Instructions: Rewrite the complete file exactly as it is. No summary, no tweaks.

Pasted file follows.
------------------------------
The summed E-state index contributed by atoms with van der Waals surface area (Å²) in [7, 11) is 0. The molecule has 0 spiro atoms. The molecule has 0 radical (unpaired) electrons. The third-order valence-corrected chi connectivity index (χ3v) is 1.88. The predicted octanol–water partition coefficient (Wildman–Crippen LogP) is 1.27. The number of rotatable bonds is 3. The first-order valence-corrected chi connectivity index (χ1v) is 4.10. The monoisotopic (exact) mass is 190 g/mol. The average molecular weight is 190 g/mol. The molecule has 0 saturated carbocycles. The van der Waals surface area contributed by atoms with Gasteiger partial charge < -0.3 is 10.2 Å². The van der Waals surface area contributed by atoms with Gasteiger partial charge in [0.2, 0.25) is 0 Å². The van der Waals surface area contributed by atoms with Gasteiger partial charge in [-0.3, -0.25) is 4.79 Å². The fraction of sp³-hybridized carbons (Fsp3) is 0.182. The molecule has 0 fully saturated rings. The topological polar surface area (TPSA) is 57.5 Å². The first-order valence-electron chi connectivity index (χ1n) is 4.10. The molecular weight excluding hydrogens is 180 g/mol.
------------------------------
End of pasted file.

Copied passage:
The summed E-state index contributed by atoms with van der Waals surface area (Å²) in [7, 11) is 0. The molecule has 0 spiro atoms. The molecule has 0 radical (unpaired) electrons. The third-order valence-corrected chi connectivity index (χ3v) is 1.88. The predicted octanol–water partition coefficient (Wildman–Crippen LogP) is 1.27. The number of rotatable bonds is 3. The first-order valence-corrected chi connectivity index (χ1v) is 4.10. The monoisotopic (exact) mass is 190 g/mol. The average molecular weight is 190 g/mol. The molecule has 0 saturated carbocycles. The van der Waals surface area contributed by atoms with Gasteiger partial charge < -0.3 is 10.2 Å². The van der Waals surface area contributed by atoms with Gasteiger partial charge in [0.2, 0.25) is 0 Å². The van der Waals surface area contributed by atoms with Gasteiger partial charge in [-0.3, -0.25) is 4.79 Å². The fraction of sp³-hybridized carbons (Fsp3) is 0.182. The molecule has 0 fully saturated rings. The topological polar surface area (TPSA) is 57.5 Å². The first-order valence-electron chi connectivity index (χ1n) is 4.10. The molecular weight excluding hydrogens is 180 g/mol.